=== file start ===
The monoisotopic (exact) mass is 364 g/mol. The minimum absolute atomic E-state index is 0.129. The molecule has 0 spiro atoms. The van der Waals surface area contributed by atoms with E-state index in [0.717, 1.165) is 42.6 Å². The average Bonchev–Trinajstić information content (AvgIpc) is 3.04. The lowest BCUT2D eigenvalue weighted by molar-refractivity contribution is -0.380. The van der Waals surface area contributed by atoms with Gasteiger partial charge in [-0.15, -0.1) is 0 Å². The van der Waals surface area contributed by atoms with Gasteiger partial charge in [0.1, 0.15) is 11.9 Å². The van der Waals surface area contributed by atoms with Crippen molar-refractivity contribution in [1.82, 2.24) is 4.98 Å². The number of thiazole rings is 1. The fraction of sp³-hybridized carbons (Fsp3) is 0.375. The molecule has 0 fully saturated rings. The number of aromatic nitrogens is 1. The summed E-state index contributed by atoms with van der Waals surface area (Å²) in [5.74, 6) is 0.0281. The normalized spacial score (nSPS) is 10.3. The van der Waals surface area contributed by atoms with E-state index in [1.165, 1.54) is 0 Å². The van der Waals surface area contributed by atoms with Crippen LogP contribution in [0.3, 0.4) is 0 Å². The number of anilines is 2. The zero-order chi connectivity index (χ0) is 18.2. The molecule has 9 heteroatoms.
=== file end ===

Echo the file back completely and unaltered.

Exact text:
The monoisotopic (exact) mass is 364 g/mol. The minimum absolute atomic E-state index is 0.129. The molecule has 0 spiro atoms. The van der Waals surface area contributed by atoms with E-state index in [0.717, 1.165) is 42.6 Å². The average Bonchev–Trinajstić information content (AvgIpc) is 3.04. The lowest BCUT2D eigenvalue weighted by molar-refractivity contribution is -0.380. The van der Waals surface area contributed by atoms with Gasteiger partial charge in [-0.15, -0.1) is 0 Å². The van der Waals surface area contributed by atoms with Gasteiger partial charge in [0.1, 0.15) is 11.9 Å². The van der Waals surface area contributed by atoms with Crippen molar-refractivity contribution in [1.82, 2.24) is 4.98 Å². The number of thiazole rings is 1. The fraction of sp³-hybridized carbons (Fsp3) is 0.375. The molecule has 0 fully saturated rings. The number of aromatic nitrogens is 1. The summed E-state index contributed by atoms with van der Waals surface area (Å²) in [5.74, 6) is 0.0281. The normalized spacial score (nSPS) is 10.3. The van der Waals surface area contributed by atoms with E-state index in [1.165, 1.54) is 0 Å². The van der Waals surface area contributed by atoms with Crippen LogP contribution in [0.3, 0.4) is 0 Å². The number of anilines is 2. The zero-order chi connectivity index (χ0) is 18.2. The molecule has 9 heteroatoms.